Man arrested in hunt for police killer

York railway station was evacuated after a possible sighting
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The Independent Online

Detectives hunting the killer of a traffic policeman gunned down on Boxing Day arrested the prime suspect in an early morning swoop today.

Nathan Coleman, who is thought to be American, was detained by Northumbria police at a hotel in Gateshead after a tip off from a member of the public.

A West Yorkshire Police spokesman said: "Following a call from a member of the public just after 2am today police attended an address in Northumbria where they arrested a man in his late 30s in connection with the murder of Pc Ian Broadhurst and the attempted murder of Pc Neil Roper and Pc James Banks on Boxing Day.

"The man is currently in custody in Northumbria where he is being held for questioning."

This morning the bed and breakfast hotel was sealed off with blue and white police tape. The hotel, on St Omers Road, was guarded by a number of police officers and a nearby street was also cordoned off.

York railway station - 15 miles east of Leeds and departure point for trains to the North-east - was evacuated last night after a flower seller reported seeing Nathan Coleman.

The station, which is on the main east coast line to London, was cordoned off at 6.32pm. No trains were allowed to stop and none was allowed to leave. The station later reopened.

Married Pc Broadhurst, 34, from Cookridge, Leeds, died after he was shot by a man who had been sitting in the back of his police car in Dib Lane, Leeds.

His colleague, Pc Roper, 45, was shot twice by the same man and is still recovering in hospital. Pc Banks, 26, was also shot at but the round ricocheted off his radio belt and baton buckle.

Mr Coleman, aged 35 left his flat less than three hours after PC Broadhurst was shot in Leeds.

Mr Coleman was linked by police yesterday to a makeshift ammunition factory in Leeds. A tip-off prompted by the publication of Mr Coleman's photograph 48 hours ago led police to a lock-up in the centre of Leeds where they discovered a bullet reloader machine - a device used in the manufacture of 9mm bullets which are used in automatic pistols.

The machine is being examined by ballistics experts to see if there is a connection with the bullets used in the murder of PC Broadhurst.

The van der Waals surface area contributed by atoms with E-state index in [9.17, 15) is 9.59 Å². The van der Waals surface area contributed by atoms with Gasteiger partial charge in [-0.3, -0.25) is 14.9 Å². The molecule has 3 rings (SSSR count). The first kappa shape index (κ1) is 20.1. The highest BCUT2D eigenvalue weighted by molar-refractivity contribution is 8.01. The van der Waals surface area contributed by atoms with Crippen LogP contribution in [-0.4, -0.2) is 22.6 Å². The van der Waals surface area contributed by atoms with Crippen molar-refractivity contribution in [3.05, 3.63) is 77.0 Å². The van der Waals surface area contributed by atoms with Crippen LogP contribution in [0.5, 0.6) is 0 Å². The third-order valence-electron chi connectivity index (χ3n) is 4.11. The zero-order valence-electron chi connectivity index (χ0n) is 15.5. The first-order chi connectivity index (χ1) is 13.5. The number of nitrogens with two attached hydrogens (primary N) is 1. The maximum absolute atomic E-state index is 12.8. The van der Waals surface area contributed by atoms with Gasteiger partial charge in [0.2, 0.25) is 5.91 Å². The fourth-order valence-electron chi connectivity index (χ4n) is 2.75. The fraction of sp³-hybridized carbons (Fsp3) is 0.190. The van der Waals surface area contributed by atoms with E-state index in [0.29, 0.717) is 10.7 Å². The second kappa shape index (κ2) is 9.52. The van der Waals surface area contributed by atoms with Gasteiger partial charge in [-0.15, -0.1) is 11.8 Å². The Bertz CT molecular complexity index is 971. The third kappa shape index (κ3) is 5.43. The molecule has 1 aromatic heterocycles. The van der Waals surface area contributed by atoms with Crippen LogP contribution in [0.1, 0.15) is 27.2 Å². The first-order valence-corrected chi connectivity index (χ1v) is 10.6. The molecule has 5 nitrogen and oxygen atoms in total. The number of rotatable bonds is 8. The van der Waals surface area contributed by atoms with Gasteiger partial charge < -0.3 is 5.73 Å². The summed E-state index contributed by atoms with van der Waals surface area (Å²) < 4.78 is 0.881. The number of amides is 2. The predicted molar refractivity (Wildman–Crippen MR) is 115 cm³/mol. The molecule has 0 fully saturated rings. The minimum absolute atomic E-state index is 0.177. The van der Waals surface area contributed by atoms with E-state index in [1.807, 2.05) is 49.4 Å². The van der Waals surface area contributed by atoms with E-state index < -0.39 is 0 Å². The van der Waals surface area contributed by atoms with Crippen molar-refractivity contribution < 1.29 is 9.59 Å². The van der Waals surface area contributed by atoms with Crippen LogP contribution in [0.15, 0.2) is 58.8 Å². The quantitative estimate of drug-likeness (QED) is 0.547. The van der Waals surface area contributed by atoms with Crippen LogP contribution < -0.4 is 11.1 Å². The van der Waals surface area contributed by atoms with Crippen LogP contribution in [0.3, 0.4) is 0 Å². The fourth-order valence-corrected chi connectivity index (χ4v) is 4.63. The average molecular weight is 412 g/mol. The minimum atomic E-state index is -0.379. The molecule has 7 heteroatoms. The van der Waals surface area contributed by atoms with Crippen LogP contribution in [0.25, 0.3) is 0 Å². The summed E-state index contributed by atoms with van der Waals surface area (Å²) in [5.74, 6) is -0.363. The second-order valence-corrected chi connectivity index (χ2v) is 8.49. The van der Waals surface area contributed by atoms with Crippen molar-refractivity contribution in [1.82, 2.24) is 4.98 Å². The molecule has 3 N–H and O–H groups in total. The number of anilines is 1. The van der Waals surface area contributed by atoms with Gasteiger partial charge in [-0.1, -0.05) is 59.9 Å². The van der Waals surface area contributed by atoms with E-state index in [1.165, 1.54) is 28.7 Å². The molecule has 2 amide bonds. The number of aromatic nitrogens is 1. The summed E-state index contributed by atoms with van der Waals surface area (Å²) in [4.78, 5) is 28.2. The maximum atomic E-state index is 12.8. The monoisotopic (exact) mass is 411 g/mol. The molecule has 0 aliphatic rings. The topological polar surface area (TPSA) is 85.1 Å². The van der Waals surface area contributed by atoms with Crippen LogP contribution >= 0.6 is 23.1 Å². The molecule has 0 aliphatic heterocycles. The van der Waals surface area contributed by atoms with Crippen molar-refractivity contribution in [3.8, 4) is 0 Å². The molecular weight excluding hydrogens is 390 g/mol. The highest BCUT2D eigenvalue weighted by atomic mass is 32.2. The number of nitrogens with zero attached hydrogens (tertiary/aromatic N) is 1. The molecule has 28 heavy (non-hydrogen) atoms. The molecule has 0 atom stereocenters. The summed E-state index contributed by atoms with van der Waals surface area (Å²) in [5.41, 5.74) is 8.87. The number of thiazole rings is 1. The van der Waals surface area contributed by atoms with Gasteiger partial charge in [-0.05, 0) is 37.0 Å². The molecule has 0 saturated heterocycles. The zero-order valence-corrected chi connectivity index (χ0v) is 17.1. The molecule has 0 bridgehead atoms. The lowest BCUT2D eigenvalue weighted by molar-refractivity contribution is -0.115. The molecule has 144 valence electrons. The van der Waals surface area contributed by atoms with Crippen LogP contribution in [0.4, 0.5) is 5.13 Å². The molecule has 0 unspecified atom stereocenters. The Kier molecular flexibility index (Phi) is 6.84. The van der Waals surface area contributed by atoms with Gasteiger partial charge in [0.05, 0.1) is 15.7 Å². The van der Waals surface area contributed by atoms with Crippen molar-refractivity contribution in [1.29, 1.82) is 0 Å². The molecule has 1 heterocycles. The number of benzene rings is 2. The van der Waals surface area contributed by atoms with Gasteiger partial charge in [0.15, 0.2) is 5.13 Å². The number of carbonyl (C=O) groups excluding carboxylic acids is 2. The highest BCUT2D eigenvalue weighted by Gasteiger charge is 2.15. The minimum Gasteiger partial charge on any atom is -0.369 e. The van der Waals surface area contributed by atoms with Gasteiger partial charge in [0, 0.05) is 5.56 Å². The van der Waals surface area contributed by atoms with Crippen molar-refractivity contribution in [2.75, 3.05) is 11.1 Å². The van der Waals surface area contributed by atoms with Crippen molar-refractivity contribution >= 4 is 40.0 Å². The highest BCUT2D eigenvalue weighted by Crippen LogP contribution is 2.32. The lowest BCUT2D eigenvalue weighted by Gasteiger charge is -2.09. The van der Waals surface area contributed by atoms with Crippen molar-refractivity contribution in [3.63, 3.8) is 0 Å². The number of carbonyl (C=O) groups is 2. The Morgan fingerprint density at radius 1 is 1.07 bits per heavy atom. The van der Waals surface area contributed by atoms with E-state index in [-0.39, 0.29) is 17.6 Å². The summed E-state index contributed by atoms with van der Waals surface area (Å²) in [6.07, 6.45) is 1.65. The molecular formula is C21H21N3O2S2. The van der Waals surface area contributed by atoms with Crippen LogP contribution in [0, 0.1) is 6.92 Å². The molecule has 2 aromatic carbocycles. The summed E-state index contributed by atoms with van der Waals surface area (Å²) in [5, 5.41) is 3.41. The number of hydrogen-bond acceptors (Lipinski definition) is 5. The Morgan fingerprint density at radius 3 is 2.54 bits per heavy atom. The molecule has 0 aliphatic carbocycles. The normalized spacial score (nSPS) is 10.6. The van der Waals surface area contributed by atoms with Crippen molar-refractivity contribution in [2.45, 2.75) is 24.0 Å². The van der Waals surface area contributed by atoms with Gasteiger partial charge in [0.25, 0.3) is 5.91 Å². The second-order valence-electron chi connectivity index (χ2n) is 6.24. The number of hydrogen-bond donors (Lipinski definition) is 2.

Events leading to the pursuit of Mr Coleman began at about 4pm on Boxing Day, when PC Broadhurst and a colleague spotted a man sitting in the driver's seat of a illegally parked BMW, reading a copy of the Racing Post. After a 10-minute conversation in the officers' patrol car, the man opened fire on the officers and a third colleague with an automatic pistol. The killer's getaway car was later found outside Mr Coleman's flat, in Springwood Road, Oakwood, a mile and a half from the murder scene.

Within three hours of the murder, Mr Coleman had left the flat, taking a half-hour taxi journey to Bradford. He asked the driver where he could find bed and breakfast accommodation before he was dropped off at Bank Street in the city.

The taxi driver saw him climb into another black and white, Leeds-based cab where a young couple - who do not appear to have known Mr Coleman - were already in the back seat.

Mr Coleman, who was clean shaven, was wearing a beige coat with hood and carried a grey rucksack with two white stripes. He had the same coat and bag when apparently spotted in Bradford the next day and again in the town of Brighouse.

But his background remained mysterious yesterday. West Yorkshire Police said inquiries to the FBI had elicited no information on Mr Coleman's existence in any other country, despite his frequent claims to be Canadian and to have lived in Florida before arriving in Yorkshire six years ago when he took up work as a nightclub doorman.

Mark Bateson, who owns the West Yorkshire Security agency that Mr Coleman used to work for, said that he was "a quiet lad who didn't talk much about himself". "He said he came from Canada and spoke with a bit of a Canadian accent. I never saw him with girlfriends or anything, though I suppose he did have them. We carried out police checks but they didn't have anything on him," said Mr Bateson.

All door staff working in Leeds must have a licence, although Mr Coleman is not currently licensed to work as a doorman in the city. He was also licensed by the neighbouring Kirklees Council, between October 1997 and some time in 1999, but did not undertake the necessary training so had his licence revoked.

He has also been claiming £75-a-week Job Seeker's Allowance. Shortly after marrying, he obtained a British driving licence. He has no motoring offences.